Of course, the political and legal elimination of the difference between rich and poor (they all have an equal vote, equal rights and equality before the law) does not automatically result in the elimination of the social difference between rich and poor. However, democracy and human rights can diminish the influence of property and wealth because:

  • They give legal and political means to the poor in order to defend their interests; no other form of government performs better in this field because no other form of government gives the same opportunities to the poor (the opportunity to show injustices, to elect representatives, to lobby governments, to claim rights etc.).
  • They diminish the difference between rich and poor by way of redistribution; they allow for compensating measures to be taken, measures which help to preserve the value of political participation for all (for example redistribution, but also measures such as subsidies for independent TV-channels or for political parties which then become more independent from private wealth and private interests).

If certain divisions are made politically and legally irrelevant (by way of equal rights, equality before the law, equal vote etc.), then this is not necessarily part of a conscious strategy to maintain these divisions in real life. If it were part of such a strategy, it would probably produce the opposite of what is intended. The chances that injustices disappear are much higher in a society in which injustices can be shown and questioned, and only a democracy can be this kind of society. A society which can question itself because it can question the relations of power, is more likely to change. This is shown by the recent history of most western democracies where many injustices have been abolished by way of democracy and human rights. The labor movement, the suffragette movement and feminism would have been impossible without democracy and rights. Workers, women, immigrants etc. have all made successful use of the possibility to claim rights, to elect representatives, to enact legislation etc.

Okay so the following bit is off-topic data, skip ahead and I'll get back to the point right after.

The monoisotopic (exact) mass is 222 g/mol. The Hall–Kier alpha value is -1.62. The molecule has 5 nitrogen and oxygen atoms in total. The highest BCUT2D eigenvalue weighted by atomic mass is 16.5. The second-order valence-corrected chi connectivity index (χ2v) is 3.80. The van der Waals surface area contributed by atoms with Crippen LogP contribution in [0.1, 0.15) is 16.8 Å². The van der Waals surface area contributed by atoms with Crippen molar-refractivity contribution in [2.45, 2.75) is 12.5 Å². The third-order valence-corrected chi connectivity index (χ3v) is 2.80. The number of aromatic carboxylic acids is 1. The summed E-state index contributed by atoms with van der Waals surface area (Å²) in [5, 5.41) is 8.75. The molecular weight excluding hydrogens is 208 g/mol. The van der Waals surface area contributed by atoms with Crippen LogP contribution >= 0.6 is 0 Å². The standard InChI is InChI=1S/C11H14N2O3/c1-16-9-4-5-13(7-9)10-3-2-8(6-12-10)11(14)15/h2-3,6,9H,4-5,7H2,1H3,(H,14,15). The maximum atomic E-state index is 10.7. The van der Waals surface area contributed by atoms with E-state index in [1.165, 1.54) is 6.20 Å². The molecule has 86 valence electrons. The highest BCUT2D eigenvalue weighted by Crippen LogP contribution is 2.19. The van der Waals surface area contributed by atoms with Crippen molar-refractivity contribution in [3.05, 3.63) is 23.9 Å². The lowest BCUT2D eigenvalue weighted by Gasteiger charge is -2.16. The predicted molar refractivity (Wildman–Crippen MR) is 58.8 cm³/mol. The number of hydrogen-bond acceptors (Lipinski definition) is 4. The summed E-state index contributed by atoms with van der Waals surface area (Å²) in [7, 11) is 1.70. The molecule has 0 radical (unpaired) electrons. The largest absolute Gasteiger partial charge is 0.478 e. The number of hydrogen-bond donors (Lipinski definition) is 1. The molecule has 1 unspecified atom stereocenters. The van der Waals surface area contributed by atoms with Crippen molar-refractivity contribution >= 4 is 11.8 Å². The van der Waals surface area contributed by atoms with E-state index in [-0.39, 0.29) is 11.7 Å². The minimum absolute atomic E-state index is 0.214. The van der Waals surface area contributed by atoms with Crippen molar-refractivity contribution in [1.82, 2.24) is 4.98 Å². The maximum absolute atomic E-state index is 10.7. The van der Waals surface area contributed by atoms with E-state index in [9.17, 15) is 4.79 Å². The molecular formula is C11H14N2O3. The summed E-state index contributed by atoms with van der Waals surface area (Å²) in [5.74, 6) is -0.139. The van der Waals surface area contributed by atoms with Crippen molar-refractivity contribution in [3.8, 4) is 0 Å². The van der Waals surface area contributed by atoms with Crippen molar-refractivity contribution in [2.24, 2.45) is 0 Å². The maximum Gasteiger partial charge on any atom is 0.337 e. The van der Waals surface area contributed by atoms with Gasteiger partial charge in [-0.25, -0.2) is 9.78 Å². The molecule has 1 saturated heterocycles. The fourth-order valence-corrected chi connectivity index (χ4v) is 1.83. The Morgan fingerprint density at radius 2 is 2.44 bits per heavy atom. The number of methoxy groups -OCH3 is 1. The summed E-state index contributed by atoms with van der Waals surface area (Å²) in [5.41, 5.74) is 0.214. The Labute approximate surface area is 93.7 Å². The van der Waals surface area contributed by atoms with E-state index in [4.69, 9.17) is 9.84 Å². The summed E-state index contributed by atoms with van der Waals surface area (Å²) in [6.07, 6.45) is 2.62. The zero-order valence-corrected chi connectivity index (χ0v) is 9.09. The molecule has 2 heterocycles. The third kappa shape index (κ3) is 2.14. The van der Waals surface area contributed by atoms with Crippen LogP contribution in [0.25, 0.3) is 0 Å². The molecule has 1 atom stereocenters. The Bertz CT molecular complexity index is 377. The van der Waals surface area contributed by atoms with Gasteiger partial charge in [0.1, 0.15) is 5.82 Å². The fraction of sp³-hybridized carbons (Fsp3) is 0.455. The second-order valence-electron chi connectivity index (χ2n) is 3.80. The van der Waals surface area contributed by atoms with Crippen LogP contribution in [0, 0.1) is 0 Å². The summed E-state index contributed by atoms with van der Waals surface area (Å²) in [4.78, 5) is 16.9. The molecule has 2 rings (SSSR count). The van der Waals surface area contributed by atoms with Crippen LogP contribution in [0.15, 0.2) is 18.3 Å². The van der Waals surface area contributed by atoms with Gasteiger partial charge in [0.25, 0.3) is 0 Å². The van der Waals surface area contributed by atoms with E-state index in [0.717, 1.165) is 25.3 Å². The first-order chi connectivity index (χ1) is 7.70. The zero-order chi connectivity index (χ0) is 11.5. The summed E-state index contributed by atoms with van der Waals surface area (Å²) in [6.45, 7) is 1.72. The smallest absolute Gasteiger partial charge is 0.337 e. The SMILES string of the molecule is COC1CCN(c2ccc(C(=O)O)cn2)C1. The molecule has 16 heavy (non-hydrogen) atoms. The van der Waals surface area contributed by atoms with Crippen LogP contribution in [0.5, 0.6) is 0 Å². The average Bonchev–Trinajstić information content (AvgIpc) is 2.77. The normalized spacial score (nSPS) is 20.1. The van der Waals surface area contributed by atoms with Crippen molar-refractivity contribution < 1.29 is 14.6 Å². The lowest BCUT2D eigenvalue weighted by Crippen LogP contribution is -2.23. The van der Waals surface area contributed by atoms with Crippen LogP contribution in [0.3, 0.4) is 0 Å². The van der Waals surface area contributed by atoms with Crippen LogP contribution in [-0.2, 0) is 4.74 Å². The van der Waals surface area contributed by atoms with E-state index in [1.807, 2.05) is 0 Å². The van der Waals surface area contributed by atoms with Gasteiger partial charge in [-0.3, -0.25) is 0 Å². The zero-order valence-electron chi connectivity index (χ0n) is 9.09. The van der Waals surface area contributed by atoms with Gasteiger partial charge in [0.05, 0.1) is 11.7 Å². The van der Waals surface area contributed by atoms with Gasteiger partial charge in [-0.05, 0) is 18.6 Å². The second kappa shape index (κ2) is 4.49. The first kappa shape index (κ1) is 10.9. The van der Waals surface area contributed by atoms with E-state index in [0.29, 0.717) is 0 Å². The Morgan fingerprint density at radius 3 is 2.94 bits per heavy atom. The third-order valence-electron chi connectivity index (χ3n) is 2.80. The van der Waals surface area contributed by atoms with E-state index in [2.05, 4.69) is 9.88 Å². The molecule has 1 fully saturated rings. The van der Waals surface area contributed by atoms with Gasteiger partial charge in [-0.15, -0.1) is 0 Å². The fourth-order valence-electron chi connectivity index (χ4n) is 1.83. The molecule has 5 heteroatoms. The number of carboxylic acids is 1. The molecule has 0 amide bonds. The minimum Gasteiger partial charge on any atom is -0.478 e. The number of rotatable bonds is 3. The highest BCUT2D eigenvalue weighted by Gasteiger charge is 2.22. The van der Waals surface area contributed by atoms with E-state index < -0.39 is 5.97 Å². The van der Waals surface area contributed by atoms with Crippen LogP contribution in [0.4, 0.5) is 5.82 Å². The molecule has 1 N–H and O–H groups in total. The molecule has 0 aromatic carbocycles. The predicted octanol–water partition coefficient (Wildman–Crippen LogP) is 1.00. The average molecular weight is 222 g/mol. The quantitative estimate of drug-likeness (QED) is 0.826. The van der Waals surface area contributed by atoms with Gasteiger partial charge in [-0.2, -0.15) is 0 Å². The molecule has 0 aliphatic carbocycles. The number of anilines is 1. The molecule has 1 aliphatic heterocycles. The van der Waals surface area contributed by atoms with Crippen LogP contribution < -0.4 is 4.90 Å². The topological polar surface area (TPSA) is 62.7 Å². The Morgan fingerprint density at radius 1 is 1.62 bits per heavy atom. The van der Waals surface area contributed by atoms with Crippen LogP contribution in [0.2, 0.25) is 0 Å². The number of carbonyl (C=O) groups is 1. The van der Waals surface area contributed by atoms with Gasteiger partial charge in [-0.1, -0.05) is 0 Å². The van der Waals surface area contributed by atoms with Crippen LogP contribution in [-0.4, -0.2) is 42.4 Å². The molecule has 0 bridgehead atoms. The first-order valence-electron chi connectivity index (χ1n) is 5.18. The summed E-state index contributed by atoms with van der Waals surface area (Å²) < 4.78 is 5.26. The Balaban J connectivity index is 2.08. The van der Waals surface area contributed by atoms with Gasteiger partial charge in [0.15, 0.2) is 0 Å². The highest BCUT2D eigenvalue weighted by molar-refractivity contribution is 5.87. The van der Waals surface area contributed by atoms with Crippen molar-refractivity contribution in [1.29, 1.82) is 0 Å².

Political influence will probably never be equal for everybody (talent also plays a role, and it is difficult to correct for the effects of talent). But there is more and there is less. Democracy is probably the best we can hope for. On top of that, democracy constantly enhances the equality of influence, even though every victory creates a new problem. The Internet, for example, will empower many people and will enhance political equality, but it will also exclude many other people, namely those without the necessary computer skills or without the infrastructure necessary to use the Internet on an equal basis. It can become a new source of political inequality. We will have to finds ways in which to equalize the access to and the use of the Internet because we want to maintain or increase political equality. In the meanwhile, however, a new kind of inequality should not make us lose sight of the enormous progress for equality which the Internet allowed us to achieve. Many people, who today use the Internet to participate in politics, never participated in the past.